Molecular Mechanisms Involved in Vascular Interactions of the Lyme Disease Pathogen in a Living Host
PLoS Pathogens, October 2008
M. Ursula Norman, Tara J. Moriarty, Ashley R. Dresser, Brandie Millen, Paul Kubes, George Chaconas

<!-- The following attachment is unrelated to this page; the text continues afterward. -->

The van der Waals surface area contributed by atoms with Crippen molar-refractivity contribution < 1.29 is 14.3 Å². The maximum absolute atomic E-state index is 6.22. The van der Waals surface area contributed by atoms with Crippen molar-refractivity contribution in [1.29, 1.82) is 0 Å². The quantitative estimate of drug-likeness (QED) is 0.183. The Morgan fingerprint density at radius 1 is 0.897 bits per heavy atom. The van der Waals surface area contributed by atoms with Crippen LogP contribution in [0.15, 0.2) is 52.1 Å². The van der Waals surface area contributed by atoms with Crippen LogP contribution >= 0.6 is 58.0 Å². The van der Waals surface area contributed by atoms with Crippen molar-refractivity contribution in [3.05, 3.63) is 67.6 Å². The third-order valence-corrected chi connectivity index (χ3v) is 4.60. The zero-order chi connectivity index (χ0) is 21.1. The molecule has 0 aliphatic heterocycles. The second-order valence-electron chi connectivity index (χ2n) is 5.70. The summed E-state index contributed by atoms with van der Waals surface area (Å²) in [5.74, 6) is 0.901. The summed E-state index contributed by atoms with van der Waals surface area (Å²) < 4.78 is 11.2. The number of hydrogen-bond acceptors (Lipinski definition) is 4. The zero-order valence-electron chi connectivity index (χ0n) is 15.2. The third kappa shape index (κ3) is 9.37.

Hematogenous dissemination is important for infection by many bacterial pathogens, but is poorly understood because of the inability to directly observe this process in living hosts at the single cell level. All disseminating pathogens must tether to the host endothelium despite significant shear forces caused by blood flow. However, the molecules that mediate tethering interactions have not been identified for any bacterial pathogen except E. coli, which tethers to host cells via a specialized pillus structure that is not found in many pathogens. Furthermore, the mechanisms underlying tethering have never been examined in living hosts. We recently engineered a fluorescent strain of Borrelia burgdorferi, the Lyme disease pathogen, and visualized its dissemination from the microvasculature of living mice using intravital microscopy. We found that dissemination was a multistage process that included tethering, dragging, stationary adhesion and extravasation. In the study described here, we used quantitative real-time intravital microscopy to investigate the mechanistic features of the vascular interaction stage of B. burgdorferi dissemination. We found that tethering and dragging interactions were mechanistically distinct from stationary adhesion, and constituted the rate-limiting initiation step of microvascular interactions. Surprisingly, initiation was mediated by host Fn and GAGs, and the Fn- and GAG-interacting B. burgdorferi protein BBK32. Initiation was also strongly inhibited by the low molecular weight clinical heparin dalteparin. These findings indicate that the initiation of spirochete microvascular interactions is dependent on host ligands known to interact in vitro with numerous other bacterial pathogens. This conclusion raises the intriguing possibility that fibronectin and GAG interactions might be a general feature of hematogenous dissemination by other pathogens.
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